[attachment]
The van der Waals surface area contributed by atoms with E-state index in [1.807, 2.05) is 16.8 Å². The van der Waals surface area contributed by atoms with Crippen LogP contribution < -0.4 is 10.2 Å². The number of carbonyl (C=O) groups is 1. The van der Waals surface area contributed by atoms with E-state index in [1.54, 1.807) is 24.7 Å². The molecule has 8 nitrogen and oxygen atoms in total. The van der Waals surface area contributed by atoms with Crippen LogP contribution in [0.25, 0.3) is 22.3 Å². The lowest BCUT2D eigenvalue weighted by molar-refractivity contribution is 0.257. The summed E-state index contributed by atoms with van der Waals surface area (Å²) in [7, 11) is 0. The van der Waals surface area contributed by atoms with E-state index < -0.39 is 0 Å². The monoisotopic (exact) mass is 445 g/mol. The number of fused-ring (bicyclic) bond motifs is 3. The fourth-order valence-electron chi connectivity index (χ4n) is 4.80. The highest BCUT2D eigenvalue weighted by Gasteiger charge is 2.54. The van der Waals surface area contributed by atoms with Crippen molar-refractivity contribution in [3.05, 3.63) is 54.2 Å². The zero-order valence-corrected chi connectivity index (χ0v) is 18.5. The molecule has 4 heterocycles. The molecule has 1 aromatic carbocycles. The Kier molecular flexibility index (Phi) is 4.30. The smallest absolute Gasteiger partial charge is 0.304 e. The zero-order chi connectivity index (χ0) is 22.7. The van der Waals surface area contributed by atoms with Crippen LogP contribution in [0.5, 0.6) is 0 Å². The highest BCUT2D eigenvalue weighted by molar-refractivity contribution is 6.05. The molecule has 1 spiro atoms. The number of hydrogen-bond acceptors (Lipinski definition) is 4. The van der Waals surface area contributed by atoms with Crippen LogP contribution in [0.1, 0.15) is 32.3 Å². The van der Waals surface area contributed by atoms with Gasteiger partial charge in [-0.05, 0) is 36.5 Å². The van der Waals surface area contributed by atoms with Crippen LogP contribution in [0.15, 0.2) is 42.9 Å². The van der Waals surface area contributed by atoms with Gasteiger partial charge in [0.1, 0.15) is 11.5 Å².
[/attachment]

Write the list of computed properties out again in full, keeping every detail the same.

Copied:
The van der Waals surface area contributed by atoms with E-state index in [1.807, 2.05) is 16.8 Å². The van der Waals surface area contributed by atoms with Crippen LogP contribution < -0.4 is 10.2 Å². The number of carbonyl (C=O) groups is 1. The van der Waals surface area contributed by atoms with E-state index in [1.54, 1.807) is 24.7 Å². The molecule has 8 nitrogen and oxygen atoms in total. The van der Waals surface area contributed by atoms with Crippen LogP contribution in [0.25, 0.3) is 22.3 Å². The lowest BCUT2D eigenvalue weighted by molar-refractivity contribution is 0.257. The summed E-state index contributed by atoms with van der Waals surface area (Å²) in [7, 11) is 0. The van der Waals surface area contributed by atoms with E-state index < -0.39 is 0 Å². The monoisotopic (exact) mass is 445 g/mol. The number of fused-ring (bicyclic) bond motifs is 3. The fourth-order valence-electron chi connectivity index (χ4n) is 4.80. The highest BCUT2D eigenvalue weighted by Gasteiger charge is 2.54. The van der Waals surface area contributed by atoms with Crippen molar-refractivity contribution in [3.05, 3.63) is 54.2 Å². The zero-order valence-corrected chi connectivity index (χ0v) is 18.5. The molecule has 4 heterocycles. The molecule has 1 aromatic carbocycles. The Kier molecular flexibility index (Phi) is 4.30. The smallest absolute Gasteiger partial charge is 0.304 e. The zero-order chi connectivity index (χ0) is 22.7. The van der Waals surface area contributed by atoms with Crippen LogP contribution in [0.5, 0.6) is 0 Å². The highest BCUT2D eigenvalue weighted by molar-refractivity contribution is 6.05. The molecule has 1 spiro atoms. The number of hydrogen-bond acceptors (Lipinski definition) is 4. The van der Waals surface area contributed by atoms with Crippen LogP contribution in [0.1, 0.15) is 32.3 Å². The van der Waals surface area contributed by atoms with Gasteiger partial charge in [-0.05, 0) is 36.5 Å². The van der Waals surface area contributed by atoms with Crippen LogP contribution in [0.15, 0.2) is 42.9 Å². The van der Waals surface area contributed by atoms with Gasteiger partial charge in [0.1, 0.15) is 11.5 Å².